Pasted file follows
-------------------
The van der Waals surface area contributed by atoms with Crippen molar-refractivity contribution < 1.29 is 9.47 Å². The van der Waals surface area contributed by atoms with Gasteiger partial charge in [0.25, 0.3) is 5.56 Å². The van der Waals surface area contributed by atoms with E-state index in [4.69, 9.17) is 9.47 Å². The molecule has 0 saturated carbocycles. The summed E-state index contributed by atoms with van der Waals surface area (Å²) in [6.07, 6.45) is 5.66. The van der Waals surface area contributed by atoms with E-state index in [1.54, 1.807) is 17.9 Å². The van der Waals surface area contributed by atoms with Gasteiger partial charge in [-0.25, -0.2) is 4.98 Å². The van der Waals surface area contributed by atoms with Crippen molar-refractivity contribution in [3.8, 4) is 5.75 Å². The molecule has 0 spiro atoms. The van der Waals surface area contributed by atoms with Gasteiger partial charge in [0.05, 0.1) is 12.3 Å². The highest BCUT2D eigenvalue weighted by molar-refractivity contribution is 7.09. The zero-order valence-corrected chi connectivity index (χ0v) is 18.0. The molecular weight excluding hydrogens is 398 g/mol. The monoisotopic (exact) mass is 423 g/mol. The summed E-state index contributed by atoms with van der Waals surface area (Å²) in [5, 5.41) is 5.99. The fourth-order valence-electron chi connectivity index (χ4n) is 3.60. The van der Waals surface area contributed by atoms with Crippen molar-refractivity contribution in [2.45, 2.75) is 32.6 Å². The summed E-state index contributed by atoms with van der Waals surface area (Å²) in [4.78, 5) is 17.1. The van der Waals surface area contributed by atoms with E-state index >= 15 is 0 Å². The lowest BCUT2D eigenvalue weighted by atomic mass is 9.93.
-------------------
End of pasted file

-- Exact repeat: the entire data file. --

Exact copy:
The van der Waals surface area contributed by atoms with Crippen molar-refractivity contribution < 1.29 is 9.47 Å². The van der Waals surface area contributed by atoms with Gasteiger partial charge in [0.25, 0.3) is 5.56 Å². The van der Waals surface area contributed by atoms with E-state index in [4.69, 9.17) is 9.47 Å². The molecule has 0 saturated carbocycles. The summed E-state index contributed by atoms with van der Waals surface area (Å²) in [6.07, 6.45) is 5.66. The van der Waals surface area contributed by atoms with E-state index in [1.54, 1.807) is 17.9 Å². The van der Waals surface area contributed by atoms with Gasteiger partial charge in [-0.25, -0.2) is 4.98 Å². The van der Waals surface area contributed by atoms with Crippen molar-refractivity contribution in [3.8, 4) is 5.75 Å². The molecule has 0 spiro atoms. The van der Waals surface area contributed by atoms with Gasteiger partial charge in [0.05, 0.1) is 12.3 Å². The highest BCUT2D eigenvalue weighted by molar-refractivity contribution is 7.09. The zero-order valence-corrected chi connectivity index (χ0v) is 18.0. The molecular weight excluding hydrogens is 398 g/mol. The monoisotopic (exact) mass is 423 g/mol. The summed E-state index contributed by atoms with van der Waals surface area (Å²) in [5, 5.41) is 5.99. The fourth-order valence-electron chi connectivity index (χ4n) is 3.60. The van der Waals surface area contributed by atoms with Crippen molar-refractivity contribution in [2.45, 2.75) is 32.6 Å². The summed E-state index contributed by atoms with van der Waals surface area (Å²) in [4.78, 5) is 17.1. The van der Waals surface area contributed by atoms with E-state index >= 15 is 0 Å². The lowest BCUT2D eigenvalue weighted by atomic mass is 9.93.